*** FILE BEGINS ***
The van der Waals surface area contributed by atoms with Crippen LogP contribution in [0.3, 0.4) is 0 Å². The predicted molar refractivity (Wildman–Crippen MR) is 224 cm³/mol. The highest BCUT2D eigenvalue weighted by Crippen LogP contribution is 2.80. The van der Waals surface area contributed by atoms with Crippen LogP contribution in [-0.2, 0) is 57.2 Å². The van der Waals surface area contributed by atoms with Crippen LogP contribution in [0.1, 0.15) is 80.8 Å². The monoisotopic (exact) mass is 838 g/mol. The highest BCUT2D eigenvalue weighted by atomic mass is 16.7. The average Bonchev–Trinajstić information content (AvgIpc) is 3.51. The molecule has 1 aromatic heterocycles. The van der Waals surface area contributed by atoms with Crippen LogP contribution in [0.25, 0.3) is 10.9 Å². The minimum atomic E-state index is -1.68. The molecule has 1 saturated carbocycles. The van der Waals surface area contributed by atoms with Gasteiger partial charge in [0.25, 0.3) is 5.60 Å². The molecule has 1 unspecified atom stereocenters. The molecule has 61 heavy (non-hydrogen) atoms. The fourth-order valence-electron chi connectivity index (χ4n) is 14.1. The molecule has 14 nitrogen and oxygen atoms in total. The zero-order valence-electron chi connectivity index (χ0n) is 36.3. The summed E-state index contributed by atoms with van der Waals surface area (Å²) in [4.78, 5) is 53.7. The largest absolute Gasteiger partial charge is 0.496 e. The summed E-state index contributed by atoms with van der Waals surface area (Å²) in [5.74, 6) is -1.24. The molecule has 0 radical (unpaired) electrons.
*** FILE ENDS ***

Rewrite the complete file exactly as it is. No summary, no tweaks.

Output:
The van der Waals surface area contributed by atoms with Crippen LogP contribution in [0.3, 0.4) is 0 Å². The predicted molar refractivity (Wildman–Crippen MR) is 224 cm³/mol. The highest BCUT2D eigenvalue weighted by Crippen LogP contribution is 2.80. The van der Waals surface area contributed by atoms with Crippen LogP contribution in [-0.2, 0) is 57.2 Å². The van der Waals surface area contributed by atoms with Crippen LogP contribution in [0.1, 0.15) is 80.8 Å². The monoisotopic (exact) mass is 838 g/mol. The highest BCUT2D eigenvalue weighted by atomic mass is 16.7. The average Bonchev–Trinajstić information content (AvgIpc) is 3.51. The molecule has 1 aromatic heterocycles. The van der Waals surface area contributed by atoms with Crippen LogP contribution in [0.25, 0.3) is 10.9 Å². The minimum atomic E-state index is -1.68. The molecule has 1 saturated carbocycles. The van der Waals surface area contributed by atoms with Gasteiger partial charge in [0.25, 0.3) is 5.60 Å². The molecule has 1 unspecified atom stereocenters. The molecule has 61 heavy (non-hydrogen) atoms. The fourth-order valence-electron chi connectivity index (χ4n) is 14.1. The molecule has 14 nitrogen and oxygen atoms in total. The zero-order valence-electron chi connectivity index (χ0n) is 36.3. The summed E-state index contributed by atoms with van der Waals surface area (Å²) in [4.78, 5) is 53.7. The largest absolute Gasteiger partial charge is 0.496 e. The summed E-state index contributed by atoms with van der Waals surface area (Å²) in [5.74, 6) is -1.24. The molecule has 0 radical (unpaired) electrons.